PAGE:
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IN RE PROVIDIAN FINANCIAL CORPORATION SECURITIES LITIGATION
July 5, 2001
IN RE PROVIDIAN FINANCIAL CORPORATION SECURITIES LITIGATION. IN RE PROVIDIAN FINANCIAL CORPORATION CREDIT CARD TERMS LITIGATION.
The opinion of the court was delivered by: William H. Yohn, Jr., United States District Court Judge.
The plaintiffs in this consolidated class action allege that Providian
Financial Corporation ("Providian"); its Chairman of the Board,
President, and Chief Executive Officer Shalish Mehta ("Mehta"); and its
Executive Vice President and Chief Financial Officer David Petrini
("Petrini") all engaged in securities fraud in violation of § 10(b)
of the Securities Reform Act of 1934 and Rule 10b-5 promulgated
thereunder. The suit began as a series of separate class actions by
customers of the defendants and their shareholders which were launched
after news that various government agencies had begun investigating
Providian's credit card business practices. The investigations ended
after Providian agreed to alter some of its business practices, pay
restitution to certain account holders, and to pay various fines. The
federal suits are still pending but have been consolidated and assigned
to this court. The plaintiffs in this portion of the consolidated action
dealing with the securities litigation purport to represent the class of
persons who purchased Providian common stock on the open market between
January 21, 1999 and June 4, 1999.
Before the court is the defendants' motion to dismiss for failure to
state a claim or, in the alternative, for failure to plead with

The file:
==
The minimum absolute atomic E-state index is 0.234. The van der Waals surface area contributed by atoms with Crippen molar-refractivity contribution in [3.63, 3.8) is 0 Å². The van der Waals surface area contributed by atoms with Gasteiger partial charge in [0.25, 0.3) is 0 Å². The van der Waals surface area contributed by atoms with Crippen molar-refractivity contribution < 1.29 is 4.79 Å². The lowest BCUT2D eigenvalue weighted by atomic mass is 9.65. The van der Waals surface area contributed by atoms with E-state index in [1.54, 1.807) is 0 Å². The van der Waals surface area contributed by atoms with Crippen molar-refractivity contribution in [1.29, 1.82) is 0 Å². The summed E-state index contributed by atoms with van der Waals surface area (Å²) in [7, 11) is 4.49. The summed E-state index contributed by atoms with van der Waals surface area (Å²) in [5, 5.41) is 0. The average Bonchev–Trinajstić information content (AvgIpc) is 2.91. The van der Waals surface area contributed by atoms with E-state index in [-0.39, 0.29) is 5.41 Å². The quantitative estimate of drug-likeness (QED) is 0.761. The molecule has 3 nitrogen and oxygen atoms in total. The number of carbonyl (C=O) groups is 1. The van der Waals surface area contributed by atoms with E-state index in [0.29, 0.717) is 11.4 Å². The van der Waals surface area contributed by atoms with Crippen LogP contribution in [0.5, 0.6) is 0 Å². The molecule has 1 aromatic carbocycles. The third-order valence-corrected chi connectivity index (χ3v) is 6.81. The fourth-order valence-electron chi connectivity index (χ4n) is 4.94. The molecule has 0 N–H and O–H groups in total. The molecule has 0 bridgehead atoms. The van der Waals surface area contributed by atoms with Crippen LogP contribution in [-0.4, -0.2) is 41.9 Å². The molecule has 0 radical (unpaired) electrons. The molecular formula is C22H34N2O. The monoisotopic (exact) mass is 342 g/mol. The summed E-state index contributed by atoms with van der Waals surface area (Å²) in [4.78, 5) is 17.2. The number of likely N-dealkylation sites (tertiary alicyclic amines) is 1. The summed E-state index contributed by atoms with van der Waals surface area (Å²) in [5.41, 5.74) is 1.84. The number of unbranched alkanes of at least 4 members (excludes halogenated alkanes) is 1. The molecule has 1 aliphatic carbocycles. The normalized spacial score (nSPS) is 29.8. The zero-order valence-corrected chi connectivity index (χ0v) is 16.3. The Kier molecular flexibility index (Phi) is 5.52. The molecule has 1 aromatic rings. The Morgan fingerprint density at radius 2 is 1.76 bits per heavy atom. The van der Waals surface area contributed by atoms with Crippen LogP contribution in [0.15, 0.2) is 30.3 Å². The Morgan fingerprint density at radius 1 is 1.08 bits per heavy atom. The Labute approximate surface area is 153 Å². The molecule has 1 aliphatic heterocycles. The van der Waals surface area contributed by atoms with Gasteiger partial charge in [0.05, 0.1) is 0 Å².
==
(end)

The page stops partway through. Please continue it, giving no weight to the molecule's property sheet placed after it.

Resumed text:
particularity. The defendants argue that the Second Amended Consolidated
Class Action Complaint (the "SAC") pleads neither the conduct nor the
scienter necessary to establish securities fraud. However, upon review, I
find that the SAC alleges these basic elements of securities fraud with
The SAC alleges that Providian engaged in a series of illegal or
fraudulent business practices that artificially inflated the company's
financial results and that the statements that reported Providian's
results made no mention of these practices but instead attributed the
results to Providian's "customer-focused approach."
inferences in the plaintiffs' favor, one may reasonably infer that
Providian's statements were misleading or that the statements omitted
information that was necessary to avoid their being misleading. Also, the
SAC makes a number of allegations concerning scienter. First, it is
alleged that Mehta and Petrini received various revenue and sales reports
that notified them of Providian's dramatic performance in core areas of
Providian's business. Second, Mehta and Petrini also received reports of
Providian's extraordinarily high intake of late fee and overlimit fee
revenues. From these reports, plaintiffs allege that Mehta and Petrini,
both senior officers at Providian, knew or should have known about
Providian's illegal or fraudulent business practices. Third, it is